Background: Organised stroke unit care is provided by multidisciplinary teams that exclusively manage stroke patients in a dedicated ward (stroke, acute, rehabilitation, comprehensive), with a mobile stroke team or within a generic disability service (mixed rehabilitation ward).
Objectives: To assess the effect of stroke unit care compared with alternative forms of care for patients following a stroke.
Search strategy: We searched the Cochrane Stroke Group trials register (last searched April 2006), the reference lists of relevant articles, and contacted researchers in the field.
Selection criteria: Randomised and prospective controlled clinical trials comparing organised inpatient stroke unit care with an alternative service.
Data collection and analysis: Two review authors initially assessed eligibility and trial quality. Descriptive details and trial data were then checked with the co-ordinators of the original trials.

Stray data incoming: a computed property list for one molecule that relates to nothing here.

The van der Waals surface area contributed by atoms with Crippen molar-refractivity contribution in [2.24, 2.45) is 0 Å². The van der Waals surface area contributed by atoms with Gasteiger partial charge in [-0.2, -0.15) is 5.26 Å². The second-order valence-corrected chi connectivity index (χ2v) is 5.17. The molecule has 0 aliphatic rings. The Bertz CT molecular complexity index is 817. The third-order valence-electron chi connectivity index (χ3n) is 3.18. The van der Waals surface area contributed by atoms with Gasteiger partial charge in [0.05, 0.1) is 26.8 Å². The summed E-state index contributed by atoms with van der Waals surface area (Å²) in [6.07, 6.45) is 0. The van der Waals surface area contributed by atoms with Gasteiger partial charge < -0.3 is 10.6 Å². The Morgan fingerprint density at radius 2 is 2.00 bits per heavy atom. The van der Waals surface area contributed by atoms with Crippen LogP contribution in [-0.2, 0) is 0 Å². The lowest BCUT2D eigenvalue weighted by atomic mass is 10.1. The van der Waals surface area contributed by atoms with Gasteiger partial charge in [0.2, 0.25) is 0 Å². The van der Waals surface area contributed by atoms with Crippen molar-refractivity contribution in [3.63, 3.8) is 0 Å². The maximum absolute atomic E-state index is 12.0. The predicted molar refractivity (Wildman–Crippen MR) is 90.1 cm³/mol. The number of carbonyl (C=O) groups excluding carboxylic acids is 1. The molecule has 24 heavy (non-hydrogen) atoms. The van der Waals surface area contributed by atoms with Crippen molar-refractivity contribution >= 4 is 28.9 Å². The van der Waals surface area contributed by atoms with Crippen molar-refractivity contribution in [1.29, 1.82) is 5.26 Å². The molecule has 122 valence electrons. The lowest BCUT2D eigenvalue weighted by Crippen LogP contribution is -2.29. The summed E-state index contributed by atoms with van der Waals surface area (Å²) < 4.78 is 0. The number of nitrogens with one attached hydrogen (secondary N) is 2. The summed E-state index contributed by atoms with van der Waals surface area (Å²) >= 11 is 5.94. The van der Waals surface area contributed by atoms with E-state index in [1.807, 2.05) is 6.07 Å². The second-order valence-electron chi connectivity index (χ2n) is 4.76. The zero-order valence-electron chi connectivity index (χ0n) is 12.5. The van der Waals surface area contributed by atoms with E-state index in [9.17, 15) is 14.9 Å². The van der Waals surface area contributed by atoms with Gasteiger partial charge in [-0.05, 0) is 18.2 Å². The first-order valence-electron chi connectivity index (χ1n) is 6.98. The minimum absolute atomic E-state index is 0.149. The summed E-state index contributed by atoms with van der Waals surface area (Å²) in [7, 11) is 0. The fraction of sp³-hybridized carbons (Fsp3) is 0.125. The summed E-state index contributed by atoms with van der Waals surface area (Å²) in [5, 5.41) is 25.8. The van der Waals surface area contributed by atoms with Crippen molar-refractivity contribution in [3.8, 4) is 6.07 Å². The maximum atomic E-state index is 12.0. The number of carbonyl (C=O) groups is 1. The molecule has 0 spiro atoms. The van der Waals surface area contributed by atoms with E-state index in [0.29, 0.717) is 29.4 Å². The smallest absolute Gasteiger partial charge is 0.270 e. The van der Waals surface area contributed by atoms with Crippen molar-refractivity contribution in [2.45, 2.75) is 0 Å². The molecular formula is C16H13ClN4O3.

Main results: Thirty-one trials, involving 6936 participants, compared stroke unit care with an alternative service; more organised care was consistently associated with improved outcomes. Twenty-six trials (5592 participants) compared stroke unit care with general wards. Stroke unit care showed reductions in the odds of death recorded at final (median one year) follow up (odds ratio (OR) 0.86; 95% confidence interval (CI) 0.76 to 0.98; P = 0.02), the odds of death or institutionalised care (OR 0.82; 95% CI 0.73 to 0.92; P = 0.0006) and death or dependency (OR 0.82; 95% CI 0.73 to 0.92; P = 0.001). Sensitivity analyses indicated that the observed benefits remained when the analysis was restricted to trials that used formal randomisation procedures with blinded outcome assessment. Outcomes were independent of patient age, sex or stroke severity, but appeared to be better in stroke units based in a discrete ward. There was no indication that organised stroke unit care resulted in a longer hospital stay.
Authors' conclusions: Stroke patients who receive organised inpatient care in a stroke unit are more likely to be alive, independent, and living at home one year after the stroke. The benefits were most apparent in units based in a discrete ward. No systematic increase was observed in the length of inpatient stay.